I first went through The Zombie Survival Guide in audio form, but on my second pass through I went to a print edition and was quite pleased to do so. While the audio edition is played absolutely straight, with the narrator doing his reading in deadly earnest (and therefore infusing the whole thing with delicious zombie-laden lulz), the print copy comes with crude little illustrations scattered throughout the pages. They’re perfect for the schtick of the book, because they’re exactly the kind of hand-drawn style you’d expect in a combat manual for fighting the living dead.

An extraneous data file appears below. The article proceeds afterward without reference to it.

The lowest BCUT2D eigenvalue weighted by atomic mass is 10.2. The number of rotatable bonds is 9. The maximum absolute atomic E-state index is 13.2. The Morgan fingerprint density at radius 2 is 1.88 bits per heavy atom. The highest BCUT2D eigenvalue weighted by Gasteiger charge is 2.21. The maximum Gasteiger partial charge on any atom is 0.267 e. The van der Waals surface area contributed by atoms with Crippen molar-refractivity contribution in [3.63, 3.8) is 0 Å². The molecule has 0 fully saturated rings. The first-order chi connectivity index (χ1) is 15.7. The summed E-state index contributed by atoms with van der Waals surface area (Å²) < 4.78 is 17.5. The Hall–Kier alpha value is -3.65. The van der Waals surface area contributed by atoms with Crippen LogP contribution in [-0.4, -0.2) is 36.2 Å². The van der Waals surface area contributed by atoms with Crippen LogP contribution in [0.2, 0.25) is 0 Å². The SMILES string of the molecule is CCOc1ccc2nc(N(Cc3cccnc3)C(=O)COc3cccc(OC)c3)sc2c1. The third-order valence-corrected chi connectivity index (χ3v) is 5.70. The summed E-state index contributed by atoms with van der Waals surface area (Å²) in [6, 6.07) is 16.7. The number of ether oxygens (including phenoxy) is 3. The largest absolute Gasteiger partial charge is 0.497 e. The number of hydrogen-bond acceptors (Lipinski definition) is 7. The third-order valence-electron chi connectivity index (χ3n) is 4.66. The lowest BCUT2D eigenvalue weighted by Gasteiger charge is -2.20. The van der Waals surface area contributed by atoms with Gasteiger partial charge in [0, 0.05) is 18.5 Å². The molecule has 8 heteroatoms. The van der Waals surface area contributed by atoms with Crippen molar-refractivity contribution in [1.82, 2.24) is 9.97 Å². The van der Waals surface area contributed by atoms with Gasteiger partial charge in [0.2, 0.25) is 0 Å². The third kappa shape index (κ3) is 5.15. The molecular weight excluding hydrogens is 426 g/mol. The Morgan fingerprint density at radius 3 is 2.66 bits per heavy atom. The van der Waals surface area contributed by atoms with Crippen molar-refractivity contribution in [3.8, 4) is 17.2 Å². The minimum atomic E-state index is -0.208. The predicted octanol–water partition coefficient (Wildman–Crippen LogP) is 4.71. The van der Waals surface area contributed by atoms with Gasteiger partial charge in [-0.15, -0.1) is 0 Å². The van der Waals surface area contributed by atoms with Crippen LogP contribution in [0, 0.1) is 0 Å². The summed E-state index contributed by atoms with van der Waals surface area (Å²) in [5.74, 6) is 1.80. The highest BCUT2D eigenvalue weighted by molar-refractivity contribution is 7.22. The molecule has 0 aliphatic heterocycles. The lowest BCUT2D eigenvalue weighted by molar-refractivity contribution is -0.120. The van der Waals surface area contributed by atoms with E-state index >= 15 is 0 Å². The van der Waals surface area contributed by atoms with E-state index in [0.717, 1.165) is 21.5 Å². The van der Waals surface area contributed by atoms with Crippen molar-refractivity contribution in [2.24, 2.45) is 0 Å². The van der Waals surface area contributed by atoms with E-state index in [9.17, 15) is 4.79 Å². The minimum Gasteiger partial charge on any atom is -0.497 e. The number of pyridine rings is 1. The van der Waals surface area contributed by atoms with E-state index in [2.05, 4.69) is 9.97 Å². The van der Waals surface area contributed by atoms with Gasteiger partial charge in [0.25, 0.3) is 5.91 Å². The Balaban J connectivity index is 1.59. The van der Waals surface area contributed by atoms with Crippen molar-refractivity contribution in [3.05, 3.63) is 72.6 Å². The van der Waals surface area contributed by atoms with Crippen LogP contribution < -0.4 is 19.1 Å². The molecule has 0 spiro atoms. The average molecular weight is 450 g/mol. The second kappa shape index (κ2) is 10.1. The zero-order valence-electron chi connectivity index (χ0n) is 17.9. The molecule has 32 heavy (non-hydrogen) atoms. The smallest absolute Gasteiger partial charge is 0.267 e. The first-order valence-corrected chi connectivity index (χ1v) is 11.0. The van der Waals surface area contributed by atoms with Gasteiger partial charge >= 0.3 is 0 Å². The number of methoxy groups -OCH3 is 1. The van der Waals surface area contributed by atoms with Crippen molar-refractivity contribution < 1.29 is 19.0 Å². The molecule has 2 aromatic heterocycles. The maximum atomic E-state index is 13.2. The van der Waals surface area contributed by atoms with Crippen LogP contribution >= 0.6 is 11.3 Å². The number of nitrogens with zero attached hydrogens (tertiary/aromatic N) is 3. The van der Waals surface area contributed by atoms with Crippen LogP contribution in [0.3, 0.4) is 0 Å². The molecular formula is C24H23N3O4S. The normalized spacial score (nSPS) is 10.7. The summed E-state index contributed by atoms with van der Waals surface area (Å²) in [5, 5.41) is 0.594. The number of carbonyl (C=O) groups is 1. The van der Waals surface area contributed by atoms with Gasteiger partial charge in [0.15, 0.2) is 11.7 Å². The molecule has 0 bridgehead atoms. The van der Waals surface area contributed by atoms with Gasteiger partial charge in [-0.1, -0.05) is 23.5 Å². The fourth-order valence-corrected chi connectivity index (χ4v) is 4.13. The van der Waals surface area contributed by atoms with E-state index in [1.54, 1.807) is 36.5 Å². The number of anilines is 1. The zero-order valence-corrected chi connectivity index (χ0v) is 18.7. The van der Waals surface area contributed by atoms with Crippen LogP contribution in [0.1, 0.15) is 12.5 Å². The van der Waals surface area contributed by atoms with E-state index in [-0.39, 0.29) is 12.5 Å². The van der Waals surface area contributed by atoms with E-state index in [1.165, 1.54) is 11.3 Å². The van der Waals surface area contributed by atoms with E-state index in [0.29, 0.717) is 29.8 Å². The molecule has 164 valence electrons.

Which is, of course, what this is. The level of detail for weapon selection, attack and defense strategy, and planning escape routes is surprisingly thorough–and if you look past the zombie schtick, a clever reader could find possible tips for surviving actual real-world disasters in here. What kicks it up another notch for me as a reader though is the backstory laced in with the combat and survival advice: the history of the “Solanum” virus, how it affects its victims, and the entire section at the end devoted to recorded attacks painstakingly by the manual’s in-character “author”.
All in all it’s great fun for zombie buffs, even if it doesn’t quite manage the sheer unadulterated brilliance of Brooks’ followup, World War Z. Four stars. Or in this case, maybe, brains.